Eurozone Economy Shrank Less Than Expected In 2020
The eurozone economy shrank less than expected in 2020 given the devastating consequences of the covid-19 pandemic, official data showed on Tuesday.
The Eurostat statistics agency said the eurozone economy shrank by 6.8 percent in 2020, and by 0.7 percent in the fourth quarter.
Though catastrophic, this was much better than the EU commission’s forecast of a 7.8 percent crash, made in November.
But early indicators show that the 19-countries that use the euro currency now face the prospect of a fresh recession after a recovery last summer was cut short by a second wave of the pandemic.
This is due to a halting start to the vaccination campaign in Europe and continued covid-related restrictions.
The better than expected figure for 2020, though still one of the worst in history, came largely from a better performance in Germany, Europe’s biggest economy.
German economic activity contracted by 5.0 percent in 2020 and even France in the end did better than expected with a slump of 8.3 percent, when a double digit crash was initially feared.
“Restrictive measures have been adapted and have become milder compared to the first wave,” said ING analyst Bert Colijn.
“Think of countries like France and Spain, for example, where industry and construction have remained largely open over the course of the quarter,” he added.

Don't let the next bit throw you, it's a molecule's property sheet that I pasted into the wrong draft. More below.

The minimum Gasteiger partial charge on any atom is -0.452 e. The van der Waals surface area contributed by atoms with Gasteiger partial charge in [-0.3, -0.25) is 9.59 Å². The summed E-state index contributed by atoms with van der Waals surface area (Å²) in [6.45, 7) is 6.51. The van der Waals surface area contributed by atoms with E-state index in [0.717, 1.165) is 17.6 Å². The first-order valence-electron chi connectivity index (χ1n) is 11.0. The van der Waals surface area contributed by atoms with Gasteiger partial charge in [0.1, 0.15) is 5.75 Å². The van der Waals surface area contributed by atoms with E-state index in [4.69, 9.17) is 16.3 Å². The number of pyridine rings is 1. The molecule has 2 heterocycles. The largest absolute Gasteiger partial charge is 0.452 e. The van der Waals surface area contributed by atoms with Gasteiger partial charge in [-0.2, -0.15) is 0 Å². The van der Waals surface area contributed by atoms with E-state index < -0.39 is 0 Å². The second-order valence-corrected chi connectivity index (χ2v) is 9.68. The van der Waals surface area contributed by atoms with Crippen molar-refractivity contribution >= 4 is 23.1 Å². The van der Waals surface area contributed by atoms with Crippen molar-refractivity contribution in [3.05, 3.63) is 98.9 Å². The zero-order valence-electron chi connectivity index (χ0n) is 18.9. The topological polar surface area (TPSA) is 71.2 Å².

Colijn also cited sustained demand for EU goods from China, where restrictions have been scarce.
Help also came from Britain, where businesses stockpiled in the final months of 2020 with the impending end of the post-Brexit transition period.
Eurostat said that the 27-member state EU economy as a whole – which adds Poland and Sweden for example – shrank by 6.4 percent in 2020 and by 0.5 percent in the fourth quarter.
Going forward, the major risk “is that the arrival of new more transmissible variants, as well as the slow speed of vaccination programmes, delays the lifting of restrictions,” remarked Jack Allen-Reynolds, Senior Europe Economist at Capital Economics.
“This would have a much bigger effect on the Mediterranean economies that are more dependent on summer tourism” and not the likes of Germany, he said.
The EU has yet to see the benefits of a 750-billion-euro ($900-billon) recovery fund whose first payouts will hit government coffers hopefully by the middle of the year.
For now, the European economy has been largely kept afloat by an unprecedented stimulus programme by the European Central Bank that has allowed eurozone nations to borrow cheaply on the markets to provide massive support.